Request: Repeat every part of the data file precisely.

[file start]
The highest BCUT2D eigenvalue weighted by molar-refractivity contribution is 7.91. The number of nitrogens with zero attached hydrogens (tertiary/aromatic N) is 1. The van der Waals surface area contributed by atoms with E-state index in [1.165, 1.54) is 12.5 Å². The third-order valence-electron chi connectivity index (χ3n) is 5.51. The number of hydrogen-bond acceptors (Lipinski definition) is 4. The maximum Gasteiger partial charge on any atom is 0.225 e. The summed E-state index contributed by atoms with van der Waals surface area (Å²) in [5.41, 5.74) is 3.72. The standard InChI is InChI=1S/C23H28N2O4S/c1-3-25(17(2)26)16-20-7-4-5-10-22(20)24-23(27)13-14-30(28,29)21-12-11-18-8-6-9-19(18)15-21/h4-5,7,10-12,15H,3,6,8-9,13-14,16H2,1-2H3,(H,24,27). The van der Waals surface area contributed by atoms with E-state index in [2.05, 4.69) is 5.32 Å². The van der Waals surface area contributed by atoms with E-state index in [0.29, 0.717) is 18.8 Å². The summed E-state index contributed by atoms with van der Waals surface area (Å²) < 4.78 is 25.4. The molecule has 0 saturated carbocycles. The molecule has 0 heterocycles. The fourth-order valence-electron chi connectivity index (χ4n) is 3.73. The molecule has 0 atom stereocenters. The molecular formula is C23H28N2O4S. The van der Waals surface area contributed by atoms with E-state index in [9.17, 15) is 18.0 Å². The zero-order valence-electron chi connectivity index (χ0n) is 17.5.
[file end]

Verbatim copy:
The highest BCUT2D eigenvalue weighted by molar-refractivity contribution is 7.91. The number of nitrogens with zero attached hydrogens (tertiary/aromatic N) is 1. The van der Waals surface area contributed by atoms with E-state index in [1.165, 1.54) is 12.5 Å². The third-order valence-electron chi connectivity index (χ3n) is 5.51. The number of hydrogen-bond acceptors (Lipinski definition) is 4. The maximum Gasteiger partial charge on any atom is 0.225 e. The summed E-state index contributed by atoms with van der Waals surface area (Å²) in [5.41, 5.74) is 3.72. The standard InChI is InChI=1S/C23H28N2O4S/c1-3-25(17(2)26)16-20-7-4-5-10-22(20)24-23(27)13-14-30(28,29)21-12-11-18-8-6-9-19(18)15-21/h4-5,7,10-12,15H,3,6,8-9,13-14,16H2,1-2H3,(H,24,27). The van der Waals surface area contributed by atoms with E-state index in [2.05, 4.69) is 5.32 Å². The van der Waals surface area contributed by atoms with E-state index in [0.29, 0.717) is 18.8 Å². The summed E-state index contributed by atoms with van der Waals surface area (Å²) < 4.78 is 25.4. The molecule has 0 saturated carbocycles. The molecule has 0 heterocycles. The fourth-order valence-electron chi connectivity index (χ4n) is 3.73. The molecule has 0 atom stereocenters. The molecular formula is C23H28N2O4S. The van der Waals surface area contributed by atoms with E-state index in [9.17, 15) is 18.0 Å². The zero-order valence-electron chi connectivity index (χ0n) is 17.5.